Damsels in distress in film – groundbreaking women in real life

Damsels in distress in film – groundbreaking women in real life

Courageous anti-heroes hunting treasures and ruthless captains seeking revenge – pirates have been around for centuries in popular culture. There are fictional pirates, like Captain Hook and Jack Sparrow, as well as historical ones such as Blackbeard and Henry Morgan. Do they have something in common? Yes, the fact that they are men. So, did female pirates exist and what are they like in film?

Historically, women weren’t allowed on ships, they were considered bad luck, but to a certain extent you can still find them there.  There are few known female pirates, but we don’t need to look far away to find a place where two women with very different stories would be recognized in history as pirates: Ireland.  Anne Bonny and Graínne O’Malley, two women who went against the norms of the time, were both Irish.

Grainne O’Malley was born around 1530, in Umhaill, into a lordship and a great seafarer clan. She would come to rule not only her father’s lordship but her two husbands as well.

“She kept doing things that she technically was never supposed to do. She became really a female chieftain, and she went out with her men and ran her lordship and went around the West Coast of Ireland and traded and levy taxes on ships. She became a figure of fear” says Dr. Gillian Kenny, specialist in the history of women in Ireland and Britain during the later medieval and early modern period.

Graínne is often referred to as the Pirate Queen of Ireland, but Kenny feels it’s a misleading title. Graínne would most probably not have seen herself as a pirate.

“I think pirates are very neat description of her and of what she did. Certainly, she boarded boats and she took things from them, but it doesn’t describe what she was doing. She probably wouldn’t have thought of it as illegal. She was a lord putting her taxes on people. So that’s how she would have thought of it” Kenny explains.

O’Malley’s is often seen as rebellious and as a symbol of Irishness abroad. According to Kenny O’Malley wasn’t really that. She was a rebel when she had to be.

“She also cooperated with the English because above all else she is an aristocrat. She is an Irish aristocrat, and she would do whatever she needed to do to hand over her land. If that meant cooperating with the English who killed one of her sons, then that’s what she had to do. She made very difficult decisions in a very difficult time” says Kenny.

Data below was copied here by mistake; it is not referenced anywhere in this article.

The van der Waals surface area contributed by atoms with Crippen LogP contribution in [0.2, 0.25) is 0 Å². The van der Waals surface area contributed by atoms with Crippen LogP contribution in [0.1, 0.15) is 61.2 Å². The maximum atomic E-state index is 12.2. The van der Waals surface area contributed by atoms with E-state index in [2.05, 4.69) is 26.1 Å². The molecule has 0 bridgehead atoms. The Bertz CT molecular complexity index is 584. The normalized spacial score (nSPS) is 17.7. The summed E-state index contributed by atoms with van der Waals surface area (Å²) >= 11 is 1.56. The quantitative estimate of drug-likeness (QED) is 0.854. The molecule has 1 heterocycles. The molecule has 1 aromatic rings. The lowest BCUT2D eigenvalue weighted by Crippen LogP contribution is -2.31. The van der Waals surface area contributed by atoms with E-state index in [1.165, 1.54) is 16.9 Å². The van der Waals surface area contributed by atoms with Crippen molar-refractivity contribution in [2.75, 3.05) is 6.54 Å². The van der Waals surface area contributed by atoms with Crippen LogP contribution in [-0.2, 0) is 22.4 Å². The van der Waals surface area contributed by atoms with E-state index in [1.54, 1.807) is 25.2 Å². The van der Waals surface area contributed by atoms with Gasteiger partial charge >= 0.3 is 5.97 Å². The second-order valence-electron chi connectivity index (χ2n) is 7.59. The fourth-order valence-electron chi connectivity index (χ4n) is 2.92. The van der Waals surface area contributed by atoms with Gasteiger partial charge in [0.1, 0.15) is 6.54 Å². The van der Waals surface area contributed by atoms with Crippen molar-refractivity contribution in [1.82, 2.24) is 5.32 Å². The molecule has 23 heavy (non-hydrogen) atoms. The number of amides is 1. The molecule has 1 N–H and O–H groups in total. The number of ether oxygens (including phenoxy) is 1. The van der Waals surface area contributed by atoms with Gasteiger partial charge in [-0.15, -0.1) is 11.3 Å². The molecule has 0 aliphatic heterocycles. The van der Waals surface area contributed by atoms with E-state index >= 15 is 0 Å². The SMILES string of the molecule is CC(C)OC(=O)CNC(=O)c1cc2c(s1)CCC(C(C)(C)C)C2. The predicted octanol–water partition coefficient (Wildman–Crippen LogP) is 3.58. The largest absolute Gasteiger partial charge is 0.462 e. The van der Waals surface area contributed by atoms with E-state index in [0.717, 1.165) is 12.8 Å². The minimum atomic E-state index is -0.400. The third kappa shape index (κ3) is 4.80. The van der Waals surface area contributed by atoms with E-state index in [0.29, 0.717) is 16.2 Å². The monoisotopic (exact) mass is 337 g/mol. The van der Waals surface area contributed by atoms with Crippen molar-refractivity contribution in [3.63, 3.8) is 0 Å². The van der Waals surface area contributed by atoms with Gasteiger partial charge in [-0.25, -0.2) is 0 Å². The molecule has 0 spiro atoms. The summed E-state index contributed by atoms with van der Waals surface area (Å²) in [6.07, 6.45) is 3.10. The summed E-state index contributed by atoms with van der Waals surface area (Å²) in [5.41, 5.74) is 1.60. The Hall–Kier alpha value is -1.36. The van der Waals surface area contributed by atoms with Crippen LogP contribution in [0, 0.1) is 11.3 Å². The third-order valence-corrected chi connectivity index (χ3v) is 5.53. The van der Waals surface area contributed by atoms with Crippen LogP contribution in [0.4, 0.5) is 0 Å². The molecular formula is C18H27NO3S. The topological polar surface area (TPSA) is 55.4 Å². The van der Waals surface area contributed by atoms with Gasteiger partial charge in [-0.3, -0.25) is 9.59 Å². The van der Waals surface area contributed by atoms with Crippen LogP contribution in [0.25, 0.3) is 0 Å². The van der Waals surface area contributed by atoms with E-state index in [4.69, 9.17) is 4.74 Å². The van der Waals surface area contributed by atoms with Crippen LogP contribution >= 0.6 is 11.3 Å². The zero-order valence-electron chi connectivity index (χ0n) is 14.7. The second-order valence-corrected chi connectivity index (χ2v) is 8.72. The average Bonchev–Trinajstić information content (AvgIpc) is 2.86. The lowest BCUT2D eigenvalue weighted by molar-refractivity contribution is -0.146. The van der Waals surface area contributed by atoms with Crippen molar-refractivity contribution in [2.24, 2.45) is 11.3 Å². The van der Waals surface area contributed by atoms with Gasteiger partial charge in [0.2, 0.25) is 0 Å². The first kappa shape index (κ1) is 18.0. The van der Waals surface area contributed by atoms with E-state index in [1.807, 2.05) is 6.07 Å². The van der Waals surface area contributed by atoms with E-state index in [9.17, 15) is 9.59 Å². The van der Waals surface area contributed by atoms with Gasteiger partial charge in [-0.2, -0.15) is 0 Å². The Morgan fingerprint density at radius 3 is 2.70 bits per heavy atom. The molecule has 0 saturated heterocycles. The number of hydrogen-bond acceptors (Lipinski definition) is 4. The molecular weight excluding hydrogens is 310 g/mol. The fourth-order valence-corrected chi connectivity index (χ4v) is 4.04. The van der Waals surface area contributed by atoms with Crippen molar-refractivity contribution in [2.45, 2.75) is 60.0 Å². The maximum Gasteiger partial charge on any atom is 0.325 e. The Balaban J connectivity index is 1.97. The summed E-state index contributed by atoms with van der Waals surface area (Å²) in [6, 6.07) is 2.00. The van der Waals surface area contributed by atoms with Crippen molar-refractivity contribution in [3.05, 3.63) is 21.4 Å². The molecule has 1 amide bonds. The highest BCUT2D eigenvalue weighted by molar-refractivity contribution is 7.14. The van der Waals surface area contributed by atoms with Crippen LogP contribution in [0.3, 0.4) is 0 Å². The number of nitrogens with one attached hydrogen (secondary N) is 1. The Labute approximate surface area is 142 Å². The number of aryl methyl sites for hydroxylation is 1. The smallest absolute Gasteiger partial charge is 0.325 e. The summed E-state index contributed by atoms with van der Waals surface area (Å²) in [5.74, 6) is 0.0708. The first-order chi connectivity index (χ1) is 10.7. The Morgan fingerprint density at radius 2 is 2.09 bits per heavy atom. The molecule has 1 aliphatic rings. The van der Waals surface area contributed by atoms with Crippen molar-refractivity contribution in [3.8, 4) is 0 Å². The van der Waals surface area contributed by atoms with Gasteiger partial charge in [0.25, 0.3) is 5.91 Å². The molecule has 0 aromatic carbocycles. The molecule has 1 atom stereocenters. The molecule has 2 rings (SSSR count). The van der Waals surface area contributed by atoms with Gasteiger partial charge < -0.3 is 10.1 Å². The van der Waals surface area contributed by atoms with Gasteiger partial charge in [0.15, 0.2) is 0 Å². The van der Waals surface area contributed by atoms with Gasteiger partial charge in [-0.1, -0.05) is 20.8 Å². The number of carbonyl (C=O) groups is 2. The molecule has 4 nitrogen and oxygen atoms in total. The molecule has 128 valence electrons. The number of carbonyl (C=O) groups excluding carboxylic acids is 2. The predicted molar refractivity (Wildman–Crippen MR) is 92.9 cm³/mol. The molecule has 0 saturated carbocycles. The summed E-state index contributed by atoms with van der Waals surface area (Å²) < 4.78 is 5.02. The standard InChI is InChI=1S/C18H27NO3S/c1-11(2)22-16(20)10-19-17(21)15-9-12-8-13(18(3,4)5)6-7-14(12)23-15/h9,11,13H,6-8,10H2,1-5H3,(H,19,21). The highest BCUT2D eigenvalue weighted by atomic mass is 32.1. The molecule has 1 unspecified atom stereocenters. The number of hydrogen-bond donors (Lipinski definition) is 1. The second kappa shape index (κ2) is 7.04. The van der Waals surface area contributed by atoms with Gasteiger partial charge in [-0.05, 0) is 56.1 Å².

Born over 100 years apart O’Malley and Bonny don’t have much in common.

“You could say O’Malley was much more sophisticated than Bonny. Bonny was simply a pirate whereas Graínne for example married politically” says Joe Varley, president of the Maritime institute of Ireland and doctor in naval history.

Anne Bonny (née Cormac) born around 1697 as an illegitimate daughter to a lawyer in Kinsale. Anne and her parents emigrated to Charleston where she would marry sailor James Bonny against her fathers’ disapproval. They moved to the Bahamas, where Anne would eventually leave James for pirate John “Calico Jack” Rackham. She would roam the seas with him and his crew, and another female pirate called Mary Read. They would later be captured and sentenced to hanging. Bonny and Read plead pregnancy and avoided hanging. Read died in prison, but it is not known where Bonny ended up or how she died.

“O’Malley and Bonny were put in situations where there were possibilities. And why they would have well broken out of the bounds of what was considered femininity and correct behaviour at the time. There were strong enough people to do it” says Varley.

Written out of history

“Pirates and smugglers by their very nature did not leave records. You know, it was illegal. The last thing they wanted was the limelight. So, to that extent there is a lot more on Grainne O’Malley than there is on Bonny” says Joe Varley.

Most of what is known about Graínne’s life comes from English records and Irish folklore. She is not mentioned in Irish records at the time.

“It’s like she doesn’t exist, which tells you something about the people at the time and how they viewed her. She would have been seen as a maybe a woman who was not normal. A woman who was unacceptable. She would have been viewed as something very strange indeed within her own culture” says Kenny.

When it comes to Bonny, historical records of her life can only be found about the two last years of her time as a pirate. Her childhood, personal life and piracy is described in the book A General History of the Robberies and Murders of the most notorious Pyrates (1724) by Captain Charles Johnson, which cannot really be proven to be true, but neither untrue.

Women in pirate films